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it is not expected to pass. who knows in politics, maybe they will have a last minute change of heart. today,s melissa, the prime minister traveling around the country, was in the midlands spiking at a factory. saying this is the only deal, or perhaps there will be no "brexit" at all. then in the afternoon, she came to the house of commons to give another impassioned speech, told her opponents to please get this deal a second look. take a listen. >> so i say to members on all sides of this house, whatever you may have previously concluded over these next 24 hours give this deal a second look. no, it is not perfect, and yes, it's a compromise but when the history books are written, people will look at the decision -- [shouting] people, people will look, people will look at the decision of this house tomorrow and ask, did we deliver on the country's vote to leave the european union?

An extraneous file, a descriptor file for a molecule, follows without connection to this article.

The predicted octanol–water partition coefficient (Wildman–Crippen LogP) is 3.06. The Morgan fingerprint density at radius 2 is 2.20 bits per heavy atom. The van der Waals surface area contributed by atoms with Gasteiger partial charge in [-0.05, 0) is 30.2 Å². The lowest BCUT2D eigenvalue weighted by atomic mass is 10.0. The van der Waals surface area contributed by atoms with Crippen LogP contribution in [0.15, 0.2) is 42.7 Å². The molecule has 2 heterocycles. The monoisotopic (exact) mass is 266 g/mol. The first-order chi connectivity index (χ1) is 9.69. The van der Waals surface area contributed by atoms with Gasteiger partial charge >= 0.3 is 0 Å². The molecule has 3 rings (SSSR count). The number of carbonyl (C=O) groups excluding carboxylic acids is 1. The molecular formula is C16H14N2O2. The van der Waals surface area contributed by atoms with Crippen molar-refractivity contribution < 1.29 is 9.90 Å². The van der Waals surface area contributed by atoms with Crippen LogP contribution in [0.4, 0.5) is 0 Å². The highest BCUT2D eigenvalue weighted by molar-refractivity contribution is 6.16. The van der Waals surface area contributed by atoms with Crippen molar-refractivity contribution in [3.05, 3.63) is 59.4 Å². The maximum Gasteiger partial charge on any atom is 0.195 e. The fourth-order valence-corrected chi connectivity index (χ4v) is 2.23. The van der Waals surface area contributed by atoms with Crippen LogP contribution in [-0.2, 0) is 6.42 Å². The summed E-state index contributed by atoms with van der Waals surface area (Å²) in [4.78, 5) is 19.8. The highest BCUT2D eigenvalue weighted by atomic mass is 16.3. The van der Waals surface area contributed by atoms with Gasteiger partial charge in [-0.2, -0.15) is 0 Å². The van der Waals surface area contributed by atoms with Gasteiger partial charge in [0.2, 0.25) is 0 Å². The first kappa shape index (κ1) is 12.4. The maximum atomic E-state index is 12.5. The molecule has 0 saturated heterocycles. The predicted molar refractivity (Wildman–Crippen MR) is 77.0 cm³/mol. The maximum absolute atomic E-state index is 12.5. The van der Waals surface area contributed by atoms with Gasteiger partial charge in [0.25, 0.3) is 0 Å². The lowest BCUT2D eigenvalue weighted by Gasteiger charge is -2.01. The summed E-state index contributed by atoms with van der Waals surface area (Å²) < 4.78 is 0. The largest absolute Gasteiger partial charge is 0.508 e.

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ashley: well that is the question of course, can she deliver this deal? and as i said it doesn't look good at this point but who knows this drama that has drug on for two years of negotiations. and it looks very difficult to get this plan across the line. what happens if it doesn't? well, she will have, the prime minister will have three working days to try to come up with a plan b. then she will be back here a week from today with some sort of new plan. it is very unlikely she will be able to do that. then what happens after that, all bets are off. there could be a call to extend the "brexit" deadline. there could be a call for general election, even a second referendum. but as it stands right now on the eve of this vote the prime minister is doing her very best to get the deal across the line. then, guys, i don't think she will and then this drama will take another turn. back to you. melissa: what a mess. connell: what a mess. dan henninger, from "the wall street journal," editorial page deputy editor and